Asparagus has been considered one of the finest table delicacies since the days of the ancient Greeks and Romans. Yet strangely enough, asparagus grows wild around the coasts of Europe and in other sandy places. In fact, it is so common on the steppes of Russia that the cattle pasture on it!
Of the 150 species of asparagus widely distributed in tropical and temperate countries, many species are only cultivated for ornamental purposes. Wild asparagus grows on the south coast of England.
The remarkable thing about the asparagus plant is that it produces both the tender shoots which we eat, and the fern-like foliage which we use for decorative purposes. Asparagus for the table is cut while the leaves are still in bud and the shoot is less than ten inches high.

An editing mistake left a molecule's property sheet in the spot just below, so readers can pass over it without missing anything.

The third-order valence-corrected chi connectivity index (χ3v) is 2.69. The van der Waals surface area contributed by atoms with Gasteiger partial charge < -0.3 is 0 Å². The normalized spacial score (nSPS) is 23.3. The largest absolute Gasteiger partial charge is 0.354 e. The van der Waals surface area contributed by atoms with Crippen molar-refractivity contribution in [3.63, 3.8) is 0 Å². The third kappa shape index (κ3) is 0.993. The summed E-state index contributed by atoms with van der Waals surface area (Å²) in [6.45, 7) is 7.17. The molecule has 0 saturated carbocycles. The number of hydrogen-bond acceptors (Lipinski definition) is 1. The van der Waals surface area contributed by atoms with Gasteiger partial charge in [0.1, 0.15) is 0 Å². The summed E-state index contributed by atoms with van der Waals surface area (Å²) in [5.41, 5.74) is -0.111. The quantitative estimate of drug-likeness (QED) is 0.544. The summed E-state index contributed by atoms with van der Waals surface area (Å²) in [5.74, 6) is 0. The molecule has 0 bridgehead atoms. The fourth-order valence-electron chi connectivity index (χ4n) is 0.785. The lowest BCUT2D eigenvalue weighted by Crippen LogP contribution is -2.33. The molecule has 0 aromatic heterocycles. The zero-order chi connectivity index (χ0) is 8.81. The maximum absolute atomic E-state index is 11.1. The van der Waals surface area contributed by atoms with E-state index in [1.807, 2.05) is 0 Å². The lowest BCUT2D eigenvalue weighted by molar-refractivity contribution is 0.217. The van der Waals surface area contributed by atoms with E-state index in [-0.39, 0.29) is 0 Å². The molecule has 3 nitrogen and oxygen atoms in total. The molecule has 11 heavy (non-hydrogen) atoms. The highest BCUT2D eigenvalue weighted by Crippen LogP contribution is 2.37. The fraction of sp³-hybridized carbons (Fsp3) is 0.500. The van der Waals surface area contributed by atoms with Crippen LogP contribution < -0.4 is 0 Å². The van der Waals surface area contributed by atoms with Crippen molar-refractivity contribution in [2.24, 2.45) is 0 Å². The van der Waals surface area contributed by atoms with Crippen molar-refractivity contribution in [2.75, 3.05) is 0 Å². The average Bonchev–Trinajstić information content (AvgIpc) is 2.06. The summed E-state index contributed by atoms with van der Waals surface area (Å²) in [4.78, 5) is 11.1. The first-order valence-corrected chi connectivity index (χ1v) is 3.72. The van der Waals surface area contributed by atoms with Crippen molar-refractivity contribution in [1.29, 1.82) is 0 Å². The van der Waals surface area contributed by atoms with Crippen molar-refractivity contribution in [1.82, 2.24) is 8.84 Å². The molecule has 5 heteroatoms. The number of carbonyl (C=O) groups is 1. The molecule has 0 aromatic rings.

Asparagus is a member of the lily family and has many varieties.
If it is left to grow, it becomes a plant two or more feet high with spreading branches bearing small, white flowers and brilliant, red berries. When the crop is gathered, some of it is tinned, and some rushed fresh to city markets where it is sold in bunches. In Europe, asparagus is often dried so it can be used in the winter.
Even though asparagus is delicious, and can be used to make soup, or eaten hot or in cold salads, it provides very little nutritive value because of its large water content.
Asparagus may be grown from seeds, or roots may be planted in a shallow trench which is later filled in gradually. The soil must be deep, rich and sandy. If the plant is allowed to grow for three years before it is cut, it will continue to an annual supply for some nine years or more, but the soil must be fertilized every year to maintain a good yield.